Padres prospect Luis Asuncion bats for Tri-City Dust Devils

Luis Asuncion has gotten to more of his power in 2018. (Photo: Judy Simpson)

Pasco, Wash. — Not many players who make a third trip to the Northwest League are legitimate prospects. But not many players have the size and natural power of Luis Asuncíon.

The 21-year-old from the Dominican Republic made his stateside debut in 2016, bypassing the AZL to head straight to Tri-City. At 19, he wasn’t young for the league but was still adjusting and posted a sub-.700 OPS. The team has worked with the big righty to unlock more of his power, and have moved him to first base, where his profile as a right-handed hitter and thrower is tough, but made more workable by his size and athleticism.

Now completely fluent in English (he spoke without a translator for our interview and only had to put up with my lousy Spanish once) and embracing his role as a leader on the team, Asuncíon is hitting the ball with authority more regularly this year, posting an Isolated Power rate that’s hovered around .200 through the first half of the year.

We caught up with him in Tri-City to talk about his development.

MadFriars: How are you feeling about the conversion to first base?

Luis Asuncíon: Well, it’s always good, first, that I still have a chance to play baseball. That’s all we care about. It’s better than I thought I was going to do, I’ve been making plays at first base that have been impressive for me. I feel really good, just trusting the process.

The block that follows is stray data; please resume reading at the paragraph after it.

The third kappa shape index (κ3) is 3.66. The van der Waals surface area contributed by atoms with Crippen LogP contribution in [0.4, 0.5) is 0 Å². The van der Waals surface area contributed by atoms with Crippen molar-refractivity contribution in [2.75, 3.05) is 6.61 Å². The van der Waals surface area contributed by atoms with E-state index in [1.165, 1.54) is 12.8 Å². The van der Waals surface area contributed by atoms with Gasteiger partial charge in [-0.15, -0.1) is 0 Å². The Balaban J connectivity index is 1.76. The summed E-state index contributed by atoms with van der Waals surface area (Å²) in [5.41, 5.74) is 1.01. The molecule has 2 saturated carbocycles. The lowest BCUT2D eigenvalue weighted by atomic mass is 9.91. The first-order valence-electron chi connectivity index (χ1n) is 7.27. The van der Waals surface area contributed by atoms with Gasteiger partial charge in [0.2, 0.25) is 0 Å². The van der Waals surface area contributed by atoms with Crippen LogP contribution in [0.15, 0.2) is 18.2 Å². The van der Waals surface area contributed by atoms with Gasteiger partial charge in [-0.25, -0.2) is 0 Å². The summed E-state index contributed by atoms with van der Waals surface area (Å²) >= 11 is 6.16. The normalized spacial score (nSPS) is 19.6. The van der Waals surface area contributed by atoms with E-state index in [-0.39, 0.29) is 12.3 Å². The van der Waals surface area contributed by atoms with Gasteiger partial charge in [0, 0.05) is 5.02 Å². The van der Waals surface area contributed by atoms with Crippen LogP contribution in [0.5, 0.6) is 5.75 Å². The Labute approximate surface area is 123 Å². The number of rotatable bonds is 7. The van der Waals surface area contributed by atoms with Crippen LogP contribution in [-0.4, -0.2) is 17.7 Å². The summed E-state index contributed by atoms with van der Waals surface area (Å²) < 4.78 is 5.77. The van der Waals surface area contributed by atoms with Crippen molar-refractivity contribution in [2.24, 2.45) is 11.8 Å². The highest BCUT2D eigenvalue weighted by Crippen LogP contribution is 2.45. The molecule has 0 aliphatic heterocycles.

Did you make any transition at all last year, or was this new this year?

Luis Asuncíon: It was the start of the year, in January and I was practicing in the outfield [in the Dominican Republic] and they asked me what I’d think if they started working me at first. I was like, ‘I don’t have any problem with it, I just like to play, it doesn’t matter where.’ So that was the plan, they just told me they’d play me sometimes at first and sometimes in the outfield so I don’t lose that. So I had a couple months to get used to it.

What’s feeling natural and what’s still feeling like you have to think through it over at first base?

Padres prospect Luis Asuncion bats for Tri-City Dust Devils

Luis Asuncion continues to work on his conversion to first base in Tri-City. (Photo: Judy Simpson)

Luis Asuncíon: Some ground balls and some plays, it’s where I need to be. In the outfield, we don’t have that as much – we just throw the ball and that’s it, the play’s over for us. The way that we throw too, like the mechanics, is different too – now I need to be shorter with my arm and it’s completely different from the outfield. But I’ve started to feel comfortable with the time that’s going and the games played. I’m feeling more comfortable every day.

Who’s been working with you the most at first base?

Luis Asuncíon: It was Kevin Hooper. He worked with me a lot. [AZL Manager] Aaron Levin has worked with me since the Dominican – he was the first one who started working with me at first base. All of them have been giving me advice about first base.

Offensively, have there been a lot of mechanical changes that you’ve made, or is it just a matter of feeling good and having your timing at the plate this year?